But if the team is still losing money, then . . . I don’t know, what can we do? Just enjoy the ride, I guess. If you’re gonna go out, might as well go out swinging, preferably at the Blackhawks and Kings.

Just another reason to really savor this season, Blues fans. Go Blues.

10 thoughts on “Inconceivable! Blues Spend Big But Still Can’t Turn a Profit”

  1. A lot of the Blues current financial situation is directly the fault of Checketts. While he had good intentions, he really didn’t have the money to make it happen. Checketts only owned less than a quarter of the team – about 75% of the money for his ownership group came from a venture capital firm that didn’t want to be involved in the day-to-day. Perfect for Checketts, and he hired some good hockey people, most notably John Davidson. But when the venture capital people wanted out, Checketts couldn’t find a buyer who wanted to put in that much money and have little to no influence in the operation. Checketts was also overambitious in his plans, and basically sold the store (giving away concessions money, financing the Peabody Opera House restoration) for cash up front. This is why the Blues struggle to break even despite a great arena and strong ticket sales. Current owner Tom Stillman is trying to rebuild the team’s finances from the mess Checketts left, but to his credit, he’s not letting that drag down the hockey team.

  2. I have no doubt that Tom Stillman will do all he can to keep the Blues in St. Louis. He’s an honorable guy and truly loves the game of hockey. Unlike the Walmart Prince across town who simply wants to take what he can get and then run to L.A. if it isn’t enough. Anyone else ready to help load up the truck so Kroenke can just get it over with? Hard to commit to a team that isn’t ever very good and continuously hints at leaving.

  3. 9 teams have cheaper average ticket prices than the Blues. And the average ticket prices have gone up by about $60 this off season…according to:
    Assuming that is correct, that added revenue coupled with the fact the Blues should sell out a lot of games this year, will make a huge difference in how much the team earns this year.

    But with that said…
    The Blues aren’t going anywhere. Not a chance, no way, no how. The city and the league won’t let them leave. Period. No sale that would move the team outside the city and away from STC would be approved. It would literally almost be impossible for them to leave…at least for the foreseeable future. The building is fantastic and one of the best money makers in the NHL, which is a big deal when teams consider moving. And the fan support is far too strong.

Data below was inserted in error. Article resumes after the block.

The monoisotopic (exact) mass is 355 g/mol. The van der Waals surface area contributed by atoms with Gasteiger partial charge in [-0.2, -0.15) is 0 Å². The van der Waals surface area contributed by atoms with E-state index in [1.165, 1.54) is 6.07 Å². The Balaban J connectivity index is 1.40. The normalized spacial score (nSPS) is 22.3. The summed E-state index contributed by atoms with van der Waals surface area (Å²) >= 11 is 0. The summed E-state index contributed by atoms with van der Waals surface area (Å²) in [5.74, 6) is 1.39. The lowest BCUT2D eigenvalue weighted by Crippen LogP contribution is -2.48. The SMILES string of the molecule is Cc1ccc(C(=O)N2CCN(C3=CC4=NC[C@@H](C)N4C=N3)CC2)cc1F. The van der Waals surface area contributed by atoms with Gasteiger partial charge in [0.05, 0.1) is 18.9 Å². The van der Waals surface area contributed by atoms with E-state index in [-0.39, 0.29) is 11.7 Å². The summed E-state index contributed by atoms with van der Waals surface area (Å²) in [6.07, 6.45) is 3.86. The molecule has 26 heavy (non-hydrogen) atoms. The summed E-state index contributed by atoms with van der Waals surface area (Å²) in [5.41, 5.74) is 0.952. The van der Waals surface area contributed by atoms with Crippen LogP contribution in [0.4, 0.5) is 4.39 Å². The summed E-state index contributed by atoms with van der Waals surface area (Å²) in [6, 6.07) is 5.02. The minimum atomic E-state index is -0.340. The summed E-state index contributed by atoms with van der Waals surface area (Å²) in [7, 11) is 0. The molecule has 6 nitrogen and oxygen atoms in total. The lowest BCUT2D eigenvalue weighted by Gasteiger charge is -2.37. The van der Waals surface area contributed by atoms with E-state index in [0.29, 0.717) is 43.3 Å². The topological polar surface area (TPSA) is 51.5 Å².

Nothing more to see here.

  4. The NHL needs to stay in St. Louis. Outside of the “Original Six”, St. Louis, Minnesota, Pittsburgh and Buffalo are four cities the NHL needs to keep. Please keep in mind that the Blues are the only NHL team in the expansion era to beat pro basketball twice. (NBA Hawks & ABA Spirits of St. Louis). Yes the Cardinals are number 1 in town, but there is nothing wrong with being second.

  5. they still have some of the cheapest tickets in hockey.that is why the building is full every night.if they ever raised ticket prices to be comparable with places like chicago,detroit or new york the building would be empty.
    unfortunately as a saint louisan i realized long ago the nhl has no business being in saint louis.
    why do you think the team goes up for sale every few years?

  6. This seems strange. The building is close to selling out every home game. Around 17,000 which is 89% full. They have contract with Fox Sports Midwest. Is it because they don’t own the building and have to pay “rent.” This article never explained why the lose money every year.

  7. Definitely need some exposure. I know the cards rule the Stl MA but they need some more gusto outside of the Midwest to get some espn games and a “story” behind them.

    • Dude…the NHL hasn’t been on ESPN in a long, long time.
      And they have a lot of outside exposure. The Blues had a number of games broadcast nationally on the NBC Networks last year and have a bunch more this year.

Comments are closed.